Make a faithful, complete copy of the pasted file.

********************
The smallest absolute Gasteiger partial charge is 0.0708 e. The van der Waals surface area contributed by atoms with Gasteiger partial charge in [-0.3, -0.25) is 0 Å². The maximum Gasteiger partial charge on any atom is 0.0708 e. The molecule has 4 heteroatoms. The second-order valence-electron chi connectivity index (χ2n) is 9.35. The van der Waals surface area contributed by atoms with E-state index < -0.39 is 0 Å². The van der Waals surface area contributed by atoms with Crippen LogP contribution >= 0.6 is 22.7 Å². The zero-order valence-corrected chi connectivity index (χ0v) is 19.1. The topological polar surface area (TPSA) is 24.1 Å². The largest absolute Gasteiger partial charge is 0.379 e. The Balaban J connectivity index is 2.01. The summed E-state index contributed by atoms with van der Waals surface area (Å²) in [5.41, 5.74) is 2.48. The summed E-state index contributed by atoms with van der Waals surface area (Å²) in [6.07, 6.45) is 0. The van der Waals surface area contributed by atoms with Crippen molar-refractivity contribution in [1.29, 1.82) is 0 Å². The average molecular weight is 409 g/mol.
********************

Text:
The smallest absolute Gasteiger partial charge is 0.0708 e. The van der Waals surface area contributed by atoms with Gasteiger partial charge in [-0.3, -0.25) is 0 Å². The maximum Gasteiger partial charge on any atom is 0.0708 e. The molecule has 4 heteroatoms. The second-order valence-electron chi connectivity index (χ2n) is 9.35. The van der Waals surface area contributed by atoms with E-state index < -0.39 is 0 Å². The van der Waals surface area contributed by atoms with Crippen LogP contribution >= 0.6 is 22.7 Å². The zero-order valence-corrected chi connectivity index (χ0v) is 19.1. The topological polar surface area (TPSA) is 24.1 Å². The largest absolute Gasteiger partial charge is 0.379 e. The Balaban J connectivity index is 2.01. The summed E-state index contributed by atoms with van der Waals surface area (Å²) in [5.41, 5.74) is 2.48. The summed E-state index contributed by atoms with van der Waals surface area (Å²) in [6.07, 6.45) is 0. The van der Waals surface area contributed by atoms with Crippen molar-refractivity contribution in [1.29, 1.82) is 0 Å². The average molecular weight is 409 g/mol.